Freelance platform Publicist facilitates one-on-one meetings with CMOs

The platform allows top marketers and comms execs to lend their expertise for a fee.

The past year of remote work has opened up the talent and mentorship pool.

For agencies, it’s meant people can tap into expertise from all around the world.

And for top marketers, the extra time from not having to commute to work or jet to client meetings has opened up opportunities to mentor others.

Publicist, a freelance platform for creative and marketing talent, started noticing an uptick in searches for on-demand expertise on its platform over the past year.

So on Tuesday, the company launched a separate but complementary platform called Operator to fill that distinct need.

“Our average contract length on the platform is four months, but we're seeing an immediate demand for that one-to-one video feedback,” said Lara Vandenberg, CEO of Publicist.

Operator works by facilitating on-demand meetings between a curated group of marketers and agencies, brands or other service providers.

So far, the platform has 100 mentors including Maryam Banikarim - CMO NextDoor; Anisha Raghavan, CMO of Walgreens; and Kieran Hannon, CMO of WellAir. Operator also has mentors outside of the CMO role, such as Erika Riggs, Chief DE&I Officer for Omnicom's specialty marketing group.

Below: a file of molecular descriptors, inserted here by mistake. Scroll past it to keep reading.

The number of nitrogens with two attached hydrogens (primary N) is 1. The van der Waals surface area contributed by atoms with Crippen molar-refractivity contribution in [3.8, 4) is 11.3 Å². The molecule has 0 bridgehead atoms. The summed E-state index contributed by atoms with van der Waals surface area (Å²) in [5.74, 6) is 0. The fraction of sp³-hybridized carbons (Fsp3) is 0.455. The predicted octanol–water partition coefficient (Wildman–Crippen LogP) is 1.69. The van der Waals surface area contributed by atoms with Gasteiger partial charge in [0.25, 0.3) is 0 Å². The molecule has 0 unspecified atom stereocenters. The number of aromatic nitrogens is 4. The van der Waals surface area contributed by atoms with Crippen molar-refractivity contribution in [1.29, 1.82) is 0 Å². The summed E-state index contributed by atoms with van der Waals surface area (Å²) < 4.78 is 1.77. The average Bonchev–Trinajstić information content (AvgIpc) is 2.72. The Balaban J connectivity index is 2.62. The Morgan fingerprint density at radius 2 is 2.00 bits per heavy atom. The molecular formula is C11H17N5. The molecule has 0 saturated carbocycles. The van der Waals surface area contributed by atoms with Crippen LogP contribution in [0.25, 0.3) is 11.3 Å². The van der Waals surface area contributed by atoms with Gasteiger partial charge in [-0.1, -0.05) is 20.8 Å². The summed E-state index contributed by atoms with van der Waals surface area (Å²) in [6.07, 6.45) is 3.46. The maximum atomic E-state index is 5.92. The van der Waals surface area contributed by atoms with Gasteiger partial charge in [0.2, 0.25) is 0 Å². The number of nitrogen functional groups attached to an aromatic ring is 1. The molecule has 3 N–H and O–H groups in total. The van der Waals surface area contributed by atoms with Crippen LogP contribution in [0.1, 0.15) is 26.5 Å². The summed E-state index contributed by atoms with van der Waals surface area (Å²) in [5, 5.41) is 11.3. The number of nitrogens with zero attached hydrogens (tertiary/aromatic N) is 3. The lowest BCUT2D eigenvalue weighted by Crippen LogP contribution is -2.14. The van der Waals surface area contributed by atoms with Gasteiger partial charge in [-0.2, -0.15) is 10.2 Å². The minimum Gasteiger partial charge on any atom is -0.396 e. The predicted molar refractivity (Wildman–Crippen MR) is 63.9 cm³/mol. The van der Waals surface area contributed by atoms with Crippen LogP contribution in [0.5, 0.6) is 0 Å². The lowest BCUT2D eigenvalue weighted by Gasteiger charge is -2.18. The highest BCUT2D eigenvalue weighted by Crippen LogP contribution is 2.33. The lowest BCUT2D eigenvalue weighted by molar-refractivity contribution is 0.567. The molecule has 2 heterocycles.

Each mentor has a vetted and curated profile on Operator that clearly describes their area of expertise and hourly rate. The profile links directly to their calendar, where platform users can see their availability and request to book a meeting. Mentors are free to reject a meeting if they don’t feel it fits their area of expertise.

Operator then sends out an invite to both parties using Twilio, keeping personal contact details secret.

“CMOs generally get inundated with requests for mentorship, or people wanting feedback or private equity firms asking for advice about companies,” Vandenberg said. “And COVID has allowed people to have more time and jump on the phone.”

So far, companies are using the platform to get advice before a big pitch, or to advise on communication strategies around investor relations or return-to-work post-COVID. Small startups can also tap into these experts to get advice on launching new products.

“They're making money from their time and monetizing people picking their brain,” Vandenberg said.

Operator makes money by taking a 10% commission from the experts’ hourly rate, which starts at $200. Experts can either keep the money or donate it to a charity of their choice.

“A lot of these experts get these [requests] inbound as is,” Vandenberg said. “This is a resource to point out the people that are already trying to meet with them [and help them] book their meetings.”

Operator comes off the back of Publicist’s first year in the market, in which it grew its pool of freelancers to 4,000 vetted talent working with Fortune 1,000 brands including Amazon and other big tech companies.

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